Yahweh's Assembly in Yahshua
    Sisters for Yah          
Volume 3, Issue 8              
August 2009  
His Death Meant More

If one were to ask why Yahshua died, the average person might answer that He died to save us from our sins.  This answer, of course, would be true, but is that all there is to it?  Most of us like to think in terms of what His death meant for us, but what did it mean to Him?

      Take a look at Titus 2: 4, which reads, “Messiah gave Himself for us, that He might redeem us from all iniquity, and purify unto Himself a peculiar people, zealous of good works.”

Inside this issue:    
His Death Meant More    
Insightful Considerations    
Overcoming Shyness    

      Consider also the following in Ephesians 5:25-27: “Messiah also loved the assembly, and gave Himself for it;...That He might present it to Himself a glorious assembly, not having spot, or wrinkle, or any such thing; but that it should be holy and without blemish.” 

      The above scriptures should motivate us all to seriously look at our lives.  Are we striving to become unblemished and without spot?  According to the text above, not only did Messiah die to prevent us from suffering eternal punishment, but to “purify unto Himself a peculiar people”!  Paul says, “
For to this end Messiah both died, and rose, and revived, that He might be Master both of the dead and the living.” (Romans 14:9)  He wants a people who will give themselves wholly unto Him.


      Also, see 1 Corinthians 5:15, “He died for all, that they which live should not henceforth live unto themselves, but unto Him which died for them, and rose again.”

       Some final reminders:

      Hebrews 9:14, “How much more shall the blood of Messiah…purge your conscience from dead works to serve the living Elohim?”

      Peter reminds us that Yahshua Messiah “bare our sins in His own body on the tree, that we, being dead to sins, should live unto righteousness.”

      Yes, we praise Him for what He has done for us.  But let us also praise Him for what He is still doing for us!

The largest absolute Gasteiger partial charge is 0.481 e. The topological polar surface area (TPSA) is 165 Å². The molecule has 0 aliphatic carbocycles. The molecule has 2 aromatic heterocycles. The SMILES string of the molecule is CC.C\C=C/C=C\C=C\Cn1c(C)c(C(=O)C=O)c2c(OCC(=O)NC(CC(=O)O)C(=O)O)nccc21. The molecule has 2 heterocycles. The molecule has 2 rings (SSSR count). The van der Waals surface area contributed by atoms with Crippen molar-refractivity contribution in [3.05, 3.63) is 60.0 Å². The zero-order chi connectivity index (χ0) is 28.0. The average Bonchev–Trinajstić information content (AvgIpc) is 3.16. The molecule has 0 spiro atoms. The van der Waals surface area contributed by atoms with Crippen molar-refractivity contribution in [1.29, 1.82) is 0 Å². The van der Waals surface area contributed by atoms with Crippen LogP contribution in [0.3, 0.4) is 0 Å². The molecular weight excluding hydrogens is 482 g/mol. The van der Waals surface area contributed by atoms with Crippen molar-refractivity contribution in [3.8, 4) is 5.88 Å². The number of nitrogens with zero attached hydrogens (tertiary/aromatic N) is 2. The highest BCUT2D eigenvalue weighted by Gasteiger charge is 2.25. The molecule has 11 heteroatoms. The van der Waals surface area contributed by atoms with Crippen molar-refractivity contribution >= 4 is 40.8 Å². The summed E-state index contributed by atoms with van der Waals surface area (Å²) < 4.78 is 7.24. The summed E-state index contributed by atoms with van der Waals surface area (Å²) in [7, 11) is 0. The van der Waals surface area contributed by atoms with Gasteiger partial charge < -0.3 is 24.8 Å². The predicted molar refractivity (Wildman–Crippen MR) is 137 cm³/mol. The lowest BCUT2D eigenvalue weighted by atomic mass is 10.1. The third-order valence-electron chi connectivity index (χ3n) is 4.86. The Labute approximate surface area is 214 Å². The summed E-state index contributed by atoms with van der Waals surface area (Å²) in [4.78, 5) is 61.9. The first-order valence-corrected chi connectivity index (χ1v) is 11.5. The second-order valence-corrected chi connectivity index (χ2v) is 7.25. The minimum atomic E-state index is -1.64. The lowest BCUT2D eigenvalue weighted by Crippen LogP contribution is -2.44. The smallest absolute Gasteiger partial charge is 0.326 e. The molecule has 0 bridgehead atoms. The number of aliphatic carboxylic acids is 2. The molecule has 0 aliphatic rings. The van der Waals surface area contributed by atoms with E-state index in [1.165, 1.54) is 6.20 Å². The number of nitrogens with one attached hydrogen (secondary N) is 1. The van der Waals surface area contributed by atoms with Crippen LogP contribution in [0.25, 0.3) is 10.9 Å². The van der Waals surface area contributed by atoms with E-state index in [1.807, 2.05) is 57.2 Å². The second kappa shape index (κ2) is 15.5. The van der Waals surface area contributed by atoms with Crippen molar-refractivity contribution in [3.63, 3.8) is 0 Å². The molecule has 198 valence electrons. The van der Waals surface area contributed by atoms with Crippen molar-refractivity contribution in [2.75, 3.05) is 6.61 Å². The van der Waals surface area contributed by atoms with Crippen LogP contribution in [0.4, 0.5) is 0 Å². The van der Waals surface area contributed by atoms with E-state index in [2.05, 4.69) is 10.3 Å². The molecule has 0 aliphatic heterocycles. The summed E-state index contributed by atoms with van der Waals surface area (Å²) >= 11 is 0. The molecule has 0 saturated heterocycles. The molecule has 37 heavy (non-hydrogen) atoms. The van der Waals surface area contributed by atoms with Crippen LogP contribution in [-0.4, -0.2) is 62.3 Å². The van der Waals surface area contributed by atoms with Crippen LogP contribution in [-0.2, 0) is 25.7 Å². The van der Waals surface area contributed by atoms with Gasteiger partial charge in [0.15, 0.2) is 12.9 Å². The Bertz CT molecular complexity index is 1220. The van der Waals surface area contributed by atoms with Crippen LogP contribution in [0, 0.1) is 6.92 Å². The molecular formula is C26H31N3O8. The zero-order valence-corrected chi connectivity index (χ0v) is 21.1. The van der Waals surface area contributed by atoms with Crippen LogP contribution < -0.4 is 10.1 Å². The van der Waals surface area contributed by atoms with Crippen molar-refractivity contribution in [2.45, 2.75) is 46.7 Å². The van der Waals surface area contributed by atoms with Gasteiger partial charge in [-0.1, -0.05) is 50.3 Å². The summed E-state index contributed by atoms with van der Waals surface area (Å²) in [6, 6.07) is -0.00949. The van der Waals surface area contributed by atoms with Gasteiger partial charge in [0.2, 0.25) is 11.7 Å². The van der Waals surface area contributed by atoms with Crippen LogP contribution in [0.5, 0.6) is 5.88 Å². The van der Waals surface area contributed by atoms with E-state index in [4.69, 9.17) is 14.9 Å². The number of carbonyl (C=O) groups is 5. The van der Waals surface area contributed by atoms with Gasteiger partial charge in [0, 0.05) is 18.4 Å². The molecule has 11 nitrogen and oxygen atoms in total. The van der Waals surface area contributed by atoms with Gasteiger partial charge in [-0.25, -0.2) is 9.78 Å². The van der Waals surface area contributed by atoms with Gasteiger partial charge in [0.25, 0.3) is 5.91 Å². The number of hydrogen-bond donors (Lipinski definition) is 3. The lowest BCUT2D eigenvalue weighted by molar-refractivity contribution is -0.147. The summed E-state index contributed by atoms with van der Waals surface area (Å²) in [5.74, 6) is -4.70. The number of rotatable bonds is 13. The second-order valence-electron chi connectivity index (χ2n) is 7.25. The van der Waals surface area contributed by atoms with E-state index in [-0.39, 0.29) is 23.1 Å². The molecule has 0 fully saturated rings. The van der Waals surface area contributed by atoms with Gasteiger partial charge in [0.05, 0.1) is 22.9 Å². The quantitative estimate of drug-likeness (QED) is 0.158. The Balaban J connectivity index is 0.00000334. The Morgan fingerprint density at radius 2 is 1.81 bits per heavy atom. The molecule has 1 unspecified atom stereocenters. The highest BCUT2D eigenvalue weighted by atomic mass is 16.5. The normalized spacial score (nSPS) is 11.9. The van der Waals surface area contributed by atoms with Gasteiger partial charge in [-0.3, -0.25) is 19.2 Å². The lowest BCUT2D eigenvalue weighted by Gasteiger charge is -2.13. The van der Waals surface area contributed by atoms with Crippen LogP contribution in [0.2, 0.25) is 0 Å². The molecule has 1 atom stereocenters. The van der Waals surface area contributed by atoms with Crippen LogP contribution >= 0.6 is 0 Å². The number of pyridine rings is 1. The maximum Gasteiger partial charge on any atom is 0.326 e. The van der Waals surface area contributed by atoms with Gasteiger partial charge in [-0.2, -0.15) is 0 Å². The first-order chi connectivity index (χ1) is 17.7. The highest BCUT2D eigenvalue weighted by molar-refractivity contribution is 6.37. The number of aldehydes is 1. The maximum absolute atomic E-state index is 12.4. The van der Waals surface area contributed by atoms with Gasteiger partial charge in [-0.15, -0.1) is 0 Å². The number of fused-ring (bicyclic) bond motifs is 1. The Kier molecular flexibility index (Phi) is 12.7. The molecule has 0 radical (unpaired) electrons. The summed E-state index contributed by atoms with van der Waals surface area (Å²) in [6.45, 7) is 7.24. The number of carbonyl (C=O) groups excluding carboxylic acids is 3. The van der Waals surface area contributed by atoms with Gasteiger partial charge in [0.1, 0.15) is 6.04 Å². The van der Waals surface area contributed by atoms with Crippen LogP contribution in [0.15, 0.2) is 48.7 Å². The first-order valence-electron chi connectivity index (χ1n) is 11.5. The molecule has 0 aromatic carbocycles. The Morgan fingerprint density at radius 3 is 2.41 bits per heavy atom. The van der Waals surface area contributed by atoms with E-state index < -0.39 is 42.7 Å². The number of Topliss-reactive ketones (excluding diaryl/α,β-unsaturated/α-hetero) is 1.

Insightful Considerations


1. The person who knows everything has a lot to learn.


2.  The reward of a thing well done is to have done it.


3.  Our walk talks louder than our talk.


4.  One of the greatest faults is to be unaware of our own.


5.   To be upset over what we don’t have is wasting what we do have.


6.   The best preparation for tomorrow is proper use of today.


7.   We are never too small for Yahweh to use, but we can be too big.


8.  No one can ruin our day without our consent.


9.   To get the full value of joy, it must be shared.


10.   Let every man be swift to hear, slow to speak, and slow to wrath.


11.   The foundation of understanding is the willingness to listen.


12.  Forgiveness is better than revenge, and in the long run a lot cheaper.



                    (submitted by Nathan Koehl)

Overcoming Shyness
About fifty percent of all Americans claim that they suffer from excessive shyness.  What people may not realize is that shyness is less about timidity and more about  self-consciousness.  Shy people want to be social but feel as if there are mirrors surrounding them.  Often they force themselves to go to social functions, but find it difficult to interact  with others because they are so preoccupied with themselves and worry what others think of them.